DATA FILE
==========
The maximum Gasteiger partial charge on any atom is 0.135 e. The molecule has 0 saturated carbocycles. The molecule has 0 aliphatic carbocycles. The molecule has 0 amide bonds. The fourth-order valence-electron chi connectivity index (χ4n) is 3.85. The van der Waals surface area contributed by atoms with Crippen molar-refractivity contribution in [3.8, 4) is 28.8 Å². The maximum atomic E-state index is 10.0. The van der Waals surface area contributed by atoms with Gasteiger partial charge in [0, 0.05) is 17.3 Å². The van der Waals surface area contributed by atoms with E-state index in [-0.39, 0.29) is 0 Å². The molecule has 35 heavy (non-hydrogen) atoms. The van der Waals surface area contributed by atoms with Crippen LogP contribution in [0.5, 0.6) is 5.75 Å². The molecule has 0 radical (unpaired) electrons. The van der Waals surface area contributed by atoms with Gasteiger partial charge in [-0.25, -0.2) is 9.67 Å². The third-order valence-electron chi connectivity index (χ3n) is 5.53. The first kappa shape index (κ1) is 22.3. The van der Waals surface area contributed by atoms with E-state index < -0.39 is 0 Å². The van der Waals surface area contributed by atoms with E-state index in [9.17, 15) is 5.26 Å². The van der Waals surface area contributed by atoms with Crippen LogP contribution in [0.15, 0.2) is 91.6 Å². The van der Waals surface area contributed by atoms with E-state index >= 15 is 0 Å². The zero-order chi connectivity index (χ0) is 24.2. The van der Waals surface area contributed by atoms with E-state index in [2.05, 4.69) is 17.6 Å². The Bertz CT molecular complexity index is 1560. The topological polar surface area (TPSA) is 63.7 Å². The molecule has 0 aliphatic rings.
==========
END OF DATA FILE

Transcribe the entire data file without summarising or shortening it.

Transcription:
The maximum Gasteiger partial charge on any atom is 0.135 e. The molecule has 0 saturated carbocycles. The molecule has 0 aliphatic carbocycles. The molecule has 0 amide bonds. The fourth-order valence-electron chi connectivity index (χ4n) is 3.85. The van der Waals surface area contributed by atoms with Crippen molar-refractivity contribution in [3.8, 4) is 28.8 Å². The maximum atomic E-state index is 10.0. The van der Waals surface area contributed by atoms with Gasteiger partial charge in [0, 0.05) is 17.3 Å². The van der Waals surface area contributed by atoms with E-state index in [-0.39, 0.29) is 0 Å². The molecule has 35 heavy (non-hydrogen) atoms. The van der Waals surface area contributed by atoms with Crippen LogP contribution in [0.5, 0.6) is 5.75 Å². The molecule has 0 radical (unpaired) electrons. The van der Waals surface area contributed by atoms with Gasteiger partial charge in [-0.25, -0.2) is 9.67 Å². The third-order valence-electron chi connectivity index (χ3n) is 5.53. The first kappa shape index (κ1) is 22.3. The van der Waals surface area contributed by atoms with E-state index < -0.39 is 0 Å². The van der Waals surface area contributed by atoms with E-state index in [9.17, 15) is 5.26 Å². The van der Waals surface area contributed by atoms with Crippen LogP contribution in [0.15, 0.2) is 91.6 Å². The van der Waals surface area contributed by atoms with E-state index >= 15 is 0 Å². The zero-order chi connectivity index (χ0) is 24.2. The van der Waals surface area contributed by atoms with E-state index in [2.05, 4.69) is 17.6 Å². The Bertz CT molecular complexity index is 1560. The topological polar surface area (TPSA) is 63.7 Å². The molecule has 0 aliphatic rings.